Using Machine Learning to Optimize Chargeback Re-presentments

Ken Bui
Ken Bui

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Every year, enterprises lose billions of dollars to ecommerce chargeback costs. New fraud techniques based on “social engineering” are contributing to the problem.

Dr. Selena Zhong, Senior Data Scientist Lead at Microsoft, recently spoke on these issues at the Real Machine Summit, hosted by Feedzai and Money 20/20 in Las Vegas .

To see Dr. Zhong’s full talk, check out the video below.

Social engineering is an umbrella term that refers to psychological manipulation; in this case, taking advantage of humans as the weak link in data security systems. Because social engineering in fraud is spiking worldwide, it’s worth looking at what companies can do about it.

Dr. Zhong discussed social engineering-based fraud at Microsoft. Here’s an example of how it works. A fraudster calls up the support desk with just enough information to start a conversation:

Support: May I have your phone number? Fraudster: Is the one you have 1234567? Support: No, it’s 123456-8
Fraudster: Thank you.

The fraudster hangs up and calls back. This time when the support agent asks for the caller’s phone number, the fraudster says “123456-8.” The conversation continues:

Support: May I have the last four digits of your card? Fraudster: Is it Visa ending 1234?
Support: No, it’s Mastercard ending 2345. Fraudster: Thank you.

The fraudster hangs up. Now he has the phone number and last four digits of the payment card. The next time he calls, he asks to change the password. The account has now been compromised.

Dr. Zhong explained that the fraud vectors for different businesses vary greatly, and not all involve social engineering. Breaches and older means of account compromise (phishing, malware, brute force) are still regularly used. What they all have in common is that fraudulent e-commerce charges too often end up back at the merchants in the form of payment card chargebacks.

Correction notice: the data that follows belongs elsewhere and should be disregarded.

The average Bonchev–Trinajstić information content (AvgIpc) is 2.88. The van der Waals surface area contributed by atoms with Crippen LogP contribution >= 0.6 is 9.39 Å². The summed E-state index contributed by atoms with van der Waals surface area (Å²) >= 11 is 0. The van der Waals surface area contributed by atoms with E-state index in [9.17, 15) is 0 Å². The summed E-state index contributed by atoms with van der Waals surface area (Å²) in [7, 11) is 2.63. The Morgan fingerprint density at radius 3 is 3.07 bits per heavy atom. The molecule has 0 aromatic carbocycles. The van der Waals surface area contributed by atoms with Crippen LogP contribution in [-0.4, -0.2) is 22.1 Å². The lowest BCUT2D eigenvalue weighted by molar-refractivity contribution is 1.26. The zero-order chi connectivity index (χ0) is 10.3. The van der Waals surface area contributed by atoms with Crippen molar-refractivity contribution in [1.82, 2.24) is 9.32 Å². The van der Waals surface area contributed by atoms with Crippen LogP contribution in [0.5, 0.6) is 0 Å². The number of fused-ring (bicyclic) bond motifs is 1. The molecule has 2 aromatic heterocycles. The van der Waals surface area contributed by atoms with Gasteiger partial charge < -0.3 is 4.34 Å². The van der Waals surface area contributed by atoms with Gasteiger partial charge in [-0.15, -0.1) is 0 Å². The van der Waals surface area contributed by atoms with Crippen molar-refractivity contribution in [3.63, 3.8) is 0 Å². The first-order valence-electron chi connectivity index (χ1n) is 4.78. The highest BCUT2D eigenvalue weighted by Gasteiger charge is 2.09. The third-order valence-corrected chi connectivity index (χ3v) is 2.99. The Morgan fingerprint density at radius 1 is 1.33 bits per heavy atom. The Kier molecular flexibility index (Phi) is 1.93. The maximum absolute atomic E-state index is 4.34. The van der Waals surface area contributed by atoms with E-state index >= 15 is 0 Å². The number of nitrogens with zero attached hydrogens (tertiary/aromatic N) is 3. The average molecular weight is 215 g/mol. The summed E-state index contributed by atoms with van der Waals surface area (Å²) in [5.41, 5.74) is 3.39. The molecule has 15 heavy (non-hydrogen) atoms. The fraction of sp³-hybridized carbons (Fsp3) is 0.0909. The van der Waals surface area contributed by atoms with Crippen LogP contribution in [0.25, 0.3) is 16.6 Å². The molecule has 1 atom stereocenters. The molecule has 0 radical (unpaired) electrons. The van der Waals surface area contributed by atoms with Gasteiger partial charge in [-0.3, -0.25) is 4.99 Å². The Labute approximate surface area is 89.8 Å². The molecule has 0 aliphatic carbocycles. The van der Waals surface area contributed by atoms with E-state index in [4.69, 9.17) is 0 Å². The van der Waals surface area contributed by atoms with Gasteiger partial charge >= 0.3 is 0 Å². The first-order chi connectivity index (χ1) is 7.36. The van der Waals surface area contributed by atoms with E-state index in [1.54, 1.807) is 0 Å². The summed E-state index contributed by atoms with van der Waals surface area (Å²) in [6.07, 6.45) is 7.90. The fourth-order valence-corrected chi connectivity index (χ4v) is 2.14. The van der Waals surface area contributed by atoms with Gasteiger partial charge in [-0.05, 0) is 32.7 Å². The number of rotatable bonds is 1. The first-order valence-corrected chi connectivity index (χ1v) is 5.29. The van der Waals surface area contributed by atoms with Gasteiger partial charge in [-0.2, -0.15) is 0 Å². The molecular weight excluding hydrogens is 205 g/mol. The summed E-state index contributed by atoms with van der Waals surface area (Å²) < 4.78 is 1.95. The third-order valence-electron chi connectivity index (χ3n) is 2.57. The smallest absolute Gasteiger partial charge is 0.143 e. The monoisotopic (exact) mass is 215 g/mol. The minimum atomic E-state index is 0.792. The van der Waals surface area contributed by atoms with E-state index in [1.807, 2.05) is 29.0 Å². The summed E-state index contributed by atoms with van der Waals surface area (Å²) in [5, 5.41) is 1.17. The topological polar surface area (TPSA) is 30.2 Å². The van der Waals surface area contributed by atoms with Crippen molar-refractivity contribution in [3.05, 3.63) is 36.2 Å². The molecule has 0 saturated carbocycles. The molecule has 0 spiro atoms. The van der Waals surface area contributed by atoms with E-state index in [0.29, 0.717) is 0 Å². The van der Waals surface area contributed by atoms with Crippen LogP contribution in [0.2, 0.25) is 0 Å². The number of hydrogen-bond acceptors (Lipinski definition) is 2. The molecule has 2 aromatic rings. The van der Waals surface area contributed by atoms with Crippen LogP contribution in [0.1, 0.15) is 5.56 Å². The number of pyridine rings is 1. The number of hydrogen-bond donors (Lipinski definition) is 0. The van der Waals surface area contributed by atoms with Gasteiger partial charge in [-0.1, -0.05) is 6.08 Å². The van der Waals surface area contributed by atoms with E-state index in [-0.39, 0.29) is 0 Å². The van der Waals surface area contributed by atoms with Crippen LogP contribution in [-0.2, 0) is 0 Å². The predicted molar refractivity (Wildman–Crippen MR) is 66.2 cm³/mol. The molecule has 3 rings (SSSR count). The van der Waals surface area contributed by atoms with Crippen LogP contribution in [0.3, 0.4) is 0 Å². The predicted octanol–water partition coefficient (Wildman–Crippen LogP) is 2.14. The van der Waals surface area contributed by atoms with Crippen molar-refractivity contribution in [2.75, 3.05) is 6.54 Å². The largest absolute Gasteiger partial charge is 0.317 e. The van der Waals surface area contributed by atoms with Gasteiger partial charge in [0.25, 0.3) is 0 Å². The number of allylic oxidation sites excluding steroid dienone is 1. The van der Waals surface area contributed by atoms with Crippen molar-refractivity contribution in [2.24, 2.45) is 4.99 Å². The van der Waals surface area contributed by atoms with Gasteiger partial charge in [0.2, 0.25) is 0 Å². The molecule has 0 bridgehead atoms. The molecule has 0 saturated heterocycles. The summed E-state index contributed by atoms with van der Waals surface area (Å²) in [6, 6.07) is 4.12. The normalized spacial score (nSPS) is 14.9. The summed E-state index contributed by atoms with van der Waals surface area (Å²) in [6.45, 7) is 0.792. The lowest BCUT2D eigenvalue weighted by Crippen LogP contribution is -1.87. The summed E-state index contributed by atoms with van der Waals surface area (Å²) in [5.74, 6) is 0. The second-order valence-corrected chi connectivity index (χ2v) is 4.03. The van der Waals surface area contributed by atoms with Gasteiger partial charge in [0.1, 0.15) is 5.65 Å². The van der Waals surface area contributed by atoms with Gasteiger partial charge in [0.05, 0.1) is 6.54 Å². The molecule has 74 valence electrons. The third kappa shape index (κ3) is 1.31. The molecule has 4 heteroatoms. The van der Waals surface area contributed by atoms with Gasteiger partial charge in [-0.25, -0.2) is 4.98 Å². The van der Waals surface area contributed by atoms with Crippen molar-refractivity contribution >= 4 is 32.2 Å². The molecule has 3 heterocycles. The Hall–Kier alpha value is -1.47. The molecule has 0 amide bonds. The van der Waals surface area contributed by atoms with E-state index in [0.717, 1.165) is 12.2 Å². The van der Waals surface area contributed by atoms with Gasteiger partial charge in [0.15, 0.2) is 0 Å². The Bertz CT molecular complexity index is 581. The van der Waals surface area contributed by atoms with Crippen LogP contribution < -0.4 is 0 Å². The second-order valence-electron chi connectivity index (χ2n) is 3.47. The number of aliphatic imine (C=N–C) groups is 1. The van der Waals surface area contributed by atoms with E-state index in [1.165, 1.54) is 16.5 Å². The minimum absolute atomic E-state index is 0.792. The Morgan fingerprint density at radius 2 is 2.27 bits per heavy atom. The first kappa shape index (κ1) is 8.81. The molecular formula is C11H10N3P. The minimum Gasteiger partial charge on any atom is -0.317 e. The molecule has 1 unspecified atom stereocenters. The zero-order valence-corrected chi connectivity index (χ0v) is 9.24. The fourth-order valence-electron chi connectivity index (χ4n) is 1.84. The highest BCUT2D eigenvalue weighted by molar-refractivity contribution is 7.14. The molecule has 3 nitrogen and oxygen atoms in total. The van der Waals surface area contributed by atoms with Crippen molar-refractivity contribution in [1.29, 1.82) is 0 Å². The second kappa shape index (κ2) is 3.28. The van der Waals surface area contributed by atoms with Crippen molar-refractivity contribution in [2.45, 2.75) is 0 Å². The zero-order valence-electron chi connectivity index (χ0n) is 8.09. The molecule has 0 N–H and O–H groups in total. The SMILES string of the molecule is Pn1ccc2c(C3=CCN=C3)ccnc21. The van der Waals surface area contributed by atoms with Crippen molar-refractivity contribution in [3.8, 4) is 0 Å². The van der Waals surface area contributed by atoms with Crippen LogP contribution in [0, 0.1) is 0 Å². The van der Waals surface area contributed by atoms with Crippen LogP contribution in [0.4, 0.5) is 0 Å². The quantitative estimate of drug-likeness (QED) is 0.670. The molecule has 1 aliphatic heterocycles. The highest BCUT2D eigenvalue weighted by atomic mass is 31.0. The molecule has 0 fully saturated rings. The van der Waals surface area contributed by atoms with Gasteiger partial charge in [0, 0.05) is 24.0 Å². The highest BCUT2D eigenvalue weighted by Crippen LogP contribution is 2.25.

For Microsoft, these charges add up to many billions of dollars a year. Dr. Zhong described how the representment phase of the chargeback process offers opportunities for companies to minimize chargeback revenue loss.

Chargebacks happen when a card-issuing bank has approved a customer dispute on a fraudulent charge, and passed the charge on to the merchant. The merchant now has a choice to accept the charge and lose revenue, or refuse it and represent it to the bank if they think there are compelling reasons to do so. If the bank again denies the charge and returns it to the merchant, the merchant can let the transaction go, or take it to arbitration. Either way, representment is costly.
In this representment ping-pong game, businesses need an effective way to help decide which chargebacks are most likely to “win.” This is where machine learning can help.

Microsoft is using a machine-learning (ML) based system to predict the probability that certain chargebacks will result in a win. It’s a powerful alternative to an older, manual system that forced managers to make decisions based on arbitrary rules.

The outcomes have been very positive. With the rule-based, manual system, Microsoft won only about 10% of their total chargebacks. With the ML-based solution, they now win closer to 25%. This is a lift of 150%, and it means a difference of many millions of dollars for the company.

The Microsoft story is a just one, big-enterprise example of how ML systems can help businesses optimize chargeback representments.

Learn more about machine learning for fraud detection here.